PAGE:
Home | MIT Sloan Fellows | Leadership Blog

Transforming workplace culture with micro-affirmations

Mary RoweEarlier this year, a group of undergraduates launched Random Acts of Kindness (RAK) Week at MIT. Members of the community encountered various “kindness crews” dispensing an array of happy surprises—from hugs to hot chocolate. RAK, which has burgeoned into something of an international phenomenon, illuminates the pioneering work of IWER’s Mary Rowe, adjunct professor of negotiation and conflict management at MIT Sloan’s Institute for Work and Employment Research.

An economist and conflict management specialist, Rowe joined the Institute in 1973, becoming MIT’s first ombudsperson. In that role she encountered, defined, and worked to help resolve workplace inequities (large and small) that often had not been identified or articulated. Issues raised in Rowe’s office led to the establishment of MIT’s anti-harassment policy, one of the nation’s first.

Some of Rowe’s reports to the MIT community discussed the ubiquitous phenomenon of micro-inequities—small, thoughtless unfairnesses, often unintentional and difficult to prove, toward those who are perceived as different. Neglecting to invite someone to a group event, for example, or not introducing someone—the only person who appears as “different.” Such slights are often the result of unconscious bias or not understanding another culture. In the aggregate, however, they can isolate and alienate those on the receiving end.

How can we change unconscious biases?

The question was—and is —if some of our biases are “unconscious,” what can we do about them in ourselves? Rowe began to observe MIT managers and members of the faculty who appeared successful in achieving diversity and inclusion. From this research she developed hypotheses about micro-affirmations as one antidote to micro-inequities. If we are consistently proactive about affirming the efforts and achievements of others, she concluded, we might be less prone to micro-inequities.

Based on her research, Rowe outlined the implications of a culture rich with micro-affirmations:

  1. Block unconscious bias. Practice affirming the achievements of others. If you consciously and persistently look for excellence in the work of others and are universally respectful, you may be able to block your own unconscious bias from emerging.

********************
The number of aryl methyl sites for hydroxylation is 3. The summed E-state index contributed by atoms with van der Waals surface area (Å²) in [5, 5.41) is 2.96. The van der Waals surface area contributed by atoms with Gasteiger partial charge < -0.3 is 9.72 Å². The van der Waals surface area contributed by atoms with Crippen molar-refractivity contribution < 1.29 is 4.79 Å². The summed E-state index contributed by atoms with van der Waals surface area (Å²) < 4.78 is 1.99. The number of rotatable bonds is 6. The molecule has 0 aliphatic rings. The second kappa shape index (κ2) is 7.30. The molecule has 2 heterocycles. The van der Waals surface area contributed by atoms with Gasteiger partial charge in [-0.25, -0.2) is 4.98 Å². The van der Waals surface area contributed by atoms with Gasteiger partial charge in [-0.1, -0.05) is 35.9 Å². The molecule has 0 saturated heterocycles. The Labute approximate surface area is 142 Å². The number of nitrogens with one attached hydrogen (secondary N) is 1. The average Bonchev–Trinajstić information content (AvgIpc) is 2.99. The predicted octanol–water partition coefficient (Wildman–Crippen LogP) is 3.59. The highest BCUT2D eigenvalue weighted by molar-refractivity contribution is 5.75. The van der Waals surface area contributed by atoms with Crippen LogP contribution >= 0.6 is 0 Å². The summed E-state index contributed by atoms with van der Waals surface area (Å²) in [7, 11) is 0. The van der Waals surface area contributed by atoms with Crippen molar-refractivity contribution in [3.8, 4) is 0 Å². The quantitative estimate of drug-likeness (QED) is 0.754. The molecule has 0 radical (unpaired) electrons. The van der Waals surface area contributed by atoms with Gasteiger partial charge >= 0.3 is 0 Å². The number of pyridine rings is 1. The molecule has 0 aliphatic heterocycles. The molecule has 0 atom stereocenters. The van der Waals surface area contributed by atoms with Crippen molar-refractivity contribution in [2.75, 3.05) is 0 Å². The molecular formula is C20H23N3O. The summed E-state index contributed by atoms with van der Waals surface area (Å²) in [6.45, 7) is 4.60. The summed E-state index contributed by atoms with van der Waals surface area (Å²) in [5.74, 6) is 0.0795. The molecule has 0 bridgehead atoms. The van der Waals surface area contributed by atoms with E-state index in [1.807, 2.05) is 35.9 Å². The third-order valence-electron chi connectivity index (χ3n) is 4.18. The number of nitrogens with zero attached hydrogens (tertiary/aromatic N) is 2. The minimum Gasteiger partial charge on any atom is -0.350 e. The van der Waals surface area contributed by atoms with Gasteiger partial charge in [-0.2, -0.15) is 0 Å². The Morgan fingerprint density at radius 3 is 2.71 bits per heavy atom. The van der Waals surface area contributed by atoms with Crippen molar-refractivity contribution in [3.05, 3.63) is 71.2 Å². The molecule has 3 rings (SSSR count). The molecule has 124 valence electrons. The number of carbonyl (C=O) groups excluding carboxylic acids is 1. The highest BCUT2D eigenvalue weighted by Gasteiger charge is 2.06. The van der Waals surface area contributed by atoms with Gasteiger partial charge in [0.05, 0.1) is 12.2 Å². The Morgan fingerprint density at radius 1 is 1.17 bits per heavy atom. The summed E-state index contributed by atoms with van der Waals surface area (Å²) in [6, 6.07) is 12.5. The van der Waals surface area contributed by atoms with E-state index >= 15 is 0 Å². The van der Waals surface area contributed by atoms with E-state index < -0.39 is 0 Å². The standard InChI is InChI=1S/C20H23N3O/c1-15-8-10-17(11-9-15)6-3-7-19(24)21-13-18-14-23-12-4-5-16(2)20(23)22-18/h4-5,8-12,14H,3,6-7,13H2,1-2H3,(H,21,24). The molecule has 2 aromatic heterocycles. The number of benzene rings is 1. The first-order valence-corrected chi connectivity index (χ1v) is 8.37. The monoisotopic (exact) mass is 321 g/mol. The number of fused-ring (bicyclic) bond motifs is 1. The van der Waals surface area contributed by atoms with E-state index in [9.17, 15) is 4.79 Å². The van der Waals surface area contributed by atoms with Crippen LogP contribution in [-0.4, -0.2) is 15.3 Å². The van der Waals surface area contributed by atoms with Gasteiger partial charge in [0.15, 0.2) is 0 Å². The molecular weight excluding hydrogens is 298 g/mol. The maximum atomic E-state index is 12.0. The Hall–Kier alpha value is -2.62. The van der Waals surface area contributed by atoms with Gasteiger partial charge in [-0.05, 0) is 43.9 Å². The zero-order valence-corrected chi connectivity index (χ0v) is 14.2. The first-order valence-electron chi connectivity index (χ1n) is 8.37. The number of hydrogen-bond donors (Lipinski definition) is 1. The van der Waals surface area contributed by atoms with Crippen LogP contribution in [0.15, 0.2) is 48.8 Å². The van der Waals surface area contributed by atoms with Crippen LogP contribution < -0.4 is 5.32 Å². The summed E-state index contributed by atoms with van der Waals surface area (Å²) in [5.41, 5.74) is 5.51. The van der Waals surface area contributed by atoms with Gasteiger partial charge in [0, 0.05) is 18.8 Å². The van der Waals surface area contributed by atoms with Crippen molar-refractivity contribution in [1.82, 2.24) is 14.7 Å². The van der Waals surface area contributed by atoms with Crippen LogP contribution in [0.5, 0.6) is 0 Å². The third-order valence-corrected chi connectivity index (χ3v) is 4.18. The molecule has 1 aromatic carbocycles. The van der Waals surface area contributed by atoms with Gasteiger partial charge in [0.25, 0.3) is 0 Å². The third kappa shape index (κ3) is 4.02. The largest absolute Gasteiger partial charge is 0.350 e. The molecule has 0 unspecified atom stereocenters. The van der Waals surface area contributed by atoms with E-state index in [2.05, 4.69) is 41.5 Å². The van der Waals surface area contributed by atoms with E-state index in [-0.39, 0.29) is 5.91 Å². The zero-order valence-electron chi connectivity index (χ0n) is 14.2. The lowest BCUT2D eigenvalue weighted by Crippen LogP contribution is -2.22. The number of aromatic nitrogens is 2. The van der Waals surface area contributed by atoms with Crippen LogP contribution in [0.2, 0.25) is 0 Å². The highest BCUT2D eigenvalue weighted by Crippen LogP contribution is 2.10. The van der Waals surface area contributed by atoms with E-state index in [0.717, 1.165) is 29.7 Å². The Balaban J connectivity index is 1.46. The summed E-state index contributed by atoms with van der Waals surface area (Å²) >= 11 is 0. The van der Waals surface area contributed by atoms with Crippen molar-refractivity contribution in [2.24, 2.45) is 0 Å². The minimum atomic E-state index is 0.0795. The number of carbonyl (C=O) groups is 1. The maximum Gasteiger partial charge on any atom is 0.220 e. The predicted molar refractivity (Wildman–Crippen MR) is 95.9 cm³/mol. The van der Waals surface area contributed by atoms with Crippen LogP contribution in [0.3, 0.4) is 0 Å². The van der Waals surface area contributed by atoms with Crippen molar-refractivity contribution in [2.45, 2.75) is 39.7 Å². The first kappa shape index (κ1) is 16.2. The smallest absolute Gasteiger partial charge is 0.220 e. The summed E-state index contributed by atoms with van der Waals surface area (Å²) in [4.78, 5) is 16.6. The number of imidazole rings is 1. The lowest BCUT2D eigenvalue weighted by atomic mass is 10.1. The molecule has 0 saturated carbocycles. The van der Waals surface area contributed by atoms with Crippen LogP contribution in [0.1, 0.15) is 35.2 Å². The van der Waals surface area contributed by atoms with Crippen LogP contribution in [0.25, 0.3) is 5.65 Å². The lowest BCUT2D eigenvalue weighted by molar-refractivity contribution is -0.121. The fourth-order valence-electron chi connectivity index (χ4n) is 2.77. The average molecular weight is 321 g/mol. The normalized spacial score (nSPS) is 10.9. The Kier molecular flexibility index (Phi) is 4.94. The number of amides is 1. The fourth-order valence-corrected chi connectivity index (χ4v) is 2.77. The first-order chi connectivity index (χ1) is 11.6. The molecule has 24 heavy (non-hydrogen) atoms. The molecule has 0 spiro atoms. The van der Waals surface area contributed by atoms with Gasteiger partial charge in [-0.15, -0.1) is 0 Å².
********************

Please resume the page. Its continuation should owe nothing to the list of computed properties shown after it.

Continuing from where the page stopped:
2. Ameliorate damage. Your micro-affirmations might make up for, or balance out, some of the damage caused by micro-inequities in the workplace.
  3. Meet a core emotional concern. Appreciation and affirmation are morale boosters, so micro-affirmations should lead to a more motivated and productive workplace.
  4. Evoke reciprocal affirmation. Micro-affirmations can be contagious. When we compliment someone, he or she often is then inclined to compliment someone else.
  5. Create a role-modeling effect. People are especially sensitive to the behavior of their immediate supervisors. When supervisors adopt the practice of micro-affirmation, they are important role models for colleagues and employees.
  6. Rectify our own unconscious bias. Behavior is shaped by attitudes and vice versa. When we practice micro-affirmations, we may actually change some of our own unconscious biases.

Since Rowe’s work on micro-affirmations and micro-inequities, much independent social science research has corroborated her findings, and the infectious nature of micro-affirmations sometimes finds its way into the culture. MIT RAK Week is just one example.

“In my childhood,” Rowe remembers, “I learned about Frank Laubach and his mantra: ‘each one, teach one.’ When I came to MIT, I riffed on that and tried ‘each one teach one—each one reach one.’ I could see how random acts of kindness could indeed be contagious. My hope is that MIT RAK Week will go viral.”

Read more about micro-affirmations and MIT’s first ombudsperson Mary Rowe.

Find out about MIT’s Institute for Work and Employment Research.

Chicago Sun Times: The search for a kinder workplace.


Comments are closed.